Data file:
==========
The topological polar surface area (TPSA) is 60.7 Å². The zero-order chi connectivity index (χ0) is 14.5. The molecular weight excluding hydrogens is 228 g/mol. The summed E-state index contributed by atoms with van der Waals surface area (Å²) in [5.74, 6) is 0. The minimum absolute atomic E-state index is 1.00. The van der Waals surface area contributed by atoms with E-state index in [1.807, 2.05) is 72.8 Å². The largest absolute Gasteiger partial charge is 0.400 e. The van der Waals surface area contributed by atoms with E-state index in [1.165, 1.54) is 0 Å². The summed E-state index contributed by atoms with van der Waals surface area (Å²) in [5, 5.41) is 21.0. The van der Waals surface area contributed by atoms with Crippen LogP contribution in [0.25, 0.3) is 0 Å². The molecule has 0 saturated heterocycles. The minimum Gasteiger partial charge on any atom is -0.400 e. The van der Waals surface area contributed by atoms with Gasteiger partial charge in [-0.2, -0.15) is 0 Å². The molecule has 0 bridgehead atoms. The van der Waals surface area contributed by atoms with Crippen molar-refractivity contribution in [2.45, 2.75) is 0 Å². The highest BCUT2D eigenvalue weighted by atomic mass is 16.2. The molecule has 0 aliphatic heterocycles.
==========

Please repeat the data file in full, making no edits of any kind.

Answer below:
The topological polar surface area (TPSA) is 60.7 Å². The zero-order chi connectivity index (χ0) is 14.5. The molecular weight excluding hydrogens is 228 g/mol. The summed E-state index contributed by atoms with van der Waals surface area (Å²) in [5.74, 6) is 0. The minimum absolute atomic E-state index is 1.00. The van der Waals surface area contributed by atoms with E-state index in [1.807, 2.05) is 72.8 Å². The largest absolute Gasteiger partial charge is 0.400 e. The van der Waals surface area contributed by atoms with E-state index in [1.165, 1.54) is 0 Å². The summed E-state index contributed by atoms with van der Waals surface area (Å²) in [5, 5.41) is 21.0. The van der Waals surface area contributed by atoms with Crippen LogP contribution in [0.25, 0.3) is 0 Å². The molecule has 0 saturated heterocycles. The minimum Gasteiger partial charge on any atom is -0.400 e. The van der Waals surface area contributed by atoms with Gasteiger partial charge in [-0.2, -0.15) is 0 Å². The molecule has 0 bridgehead atoms. The van der Waals surface area contributed by atoms with Crippen molar-refractivity contribution in [2.45, 2.75) is 0 Å². The highest BCUT2D eigenvalue weighted by atomic mass is 16.2. The molecule has 0 aliphatic heterocycles.